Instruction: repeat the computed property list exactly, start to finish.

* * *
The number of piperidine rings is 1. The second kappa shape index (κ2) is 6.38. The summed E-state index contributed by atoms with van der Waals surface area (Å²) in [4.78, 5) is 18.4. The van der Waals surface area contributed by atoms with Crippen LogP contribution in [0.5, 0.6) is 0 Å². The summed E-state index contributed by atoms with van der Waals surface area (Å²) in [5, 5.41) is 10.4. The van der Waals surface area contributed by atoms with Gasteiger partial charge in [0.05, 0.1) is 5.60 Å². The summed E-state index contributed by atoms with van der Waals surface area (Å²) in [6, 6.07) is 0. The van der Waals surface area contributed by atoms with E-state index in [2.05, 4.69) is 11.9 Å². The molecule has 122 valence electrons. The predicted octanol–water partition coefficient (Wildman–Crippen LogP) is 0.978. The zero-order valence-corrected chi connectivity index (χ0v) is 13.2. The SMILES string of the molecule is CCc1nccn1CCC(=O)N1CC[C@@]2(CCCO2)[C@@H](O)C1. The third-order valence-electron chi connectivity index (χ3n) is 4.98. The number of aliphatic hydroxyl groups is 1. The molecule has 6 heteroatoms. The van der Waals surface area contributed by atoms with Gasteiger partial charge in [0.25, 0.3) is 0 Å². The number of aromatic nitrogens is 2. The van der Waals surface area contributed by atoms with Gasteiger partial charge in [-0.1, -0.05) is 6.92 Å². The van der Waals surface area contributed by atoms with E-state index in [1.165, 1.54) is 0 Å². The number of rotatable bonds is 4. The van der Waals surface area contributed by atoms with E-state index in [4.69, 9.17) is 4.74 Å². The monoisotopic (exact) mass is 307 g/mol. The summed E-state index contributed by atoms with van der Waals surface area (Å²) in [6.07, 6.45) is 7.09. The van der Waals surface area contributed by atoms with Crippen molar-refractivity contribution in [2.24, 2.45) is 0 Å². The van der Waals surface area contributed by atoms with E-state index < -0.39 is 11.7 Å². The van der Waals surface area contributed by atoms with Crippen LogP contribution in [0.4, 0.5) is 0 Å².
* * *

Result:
The number of piperidine rings is 1. The second kappa shape index (κ2) is 6.38. The summed E-state index contributed by atoms with van der Waals surface area (Å²) in [4.78, 5) is 18.4. The van der Waals surface area contributed by atoms with Crippen LogP contribution in [0.5, 0.6) is 0 Å². The summed E-state index contributed by atoms with van der Waals surface area (Å²) in [5, 5.41) is 10.4. The van der Waals surface area contributed by atoms with Gasteiger partial charge in [0.05, 0.1) is 5.60 Å². The summed E-state index contributed by atoms with van der Waals surface area (Å²) in [6, 6.07) is 0. The van der Waals surface area contributed by atoms with E-state index in [2.05, 4.69) is 11.9 Å². The molecule has 122 valence electrons. The predicted octanol–water partition coefficient (Wildman–Crippen LogP) is 0.978. The zero-order valence-corrected chi connectivity index (χ0v) is 13.2. The SMILES string of the molecule is CCc1nccn1CCC(=O)N1CC[C@@]2(CCCO2)[C@@H](O)C1. The third-order valence-electron chi connectivity index (χ3n) is 4.98. The number of aliphatic hydroxyl groups is 1. The molecule has 6 heteroatoms. The van der Waals surface area contributed by atoms with Gasteiger partial charge in [0.25, 0.3) is 0 Å². The number of aromatic nitrogens is 2. The van der Waals surface area contributed by atoms with Gasteiger partial charge in [-0.1, -0.05) is 6.92 Å². The van der Waals surface area contributed by atoms with E-state index in [1.165, 1.54) is 0 Å². The number of rotatable bonds is 4. The van der Waals surface area contributed by atoms with E-state index in [4.69, 9.17) is 4.74 Å². The monoisotopic (exact) mass is 307 g/mol. The summed E-state index contributed by atoms with van der Waals surface area (Å²) in [6.07, 6.45) is 7.09. The van der Waals surface area contributed by atoms with Crippen molar-refractivity contribution in [2.24, 2.45) is 0 Å². The van der Waals surface area contributed by atoms with E-state index < -0.39 is 11.7 Å². The van der Waals surface area contributed by atoms with Crippen LogP contribution in [0.4, 0.5) is 0 Å².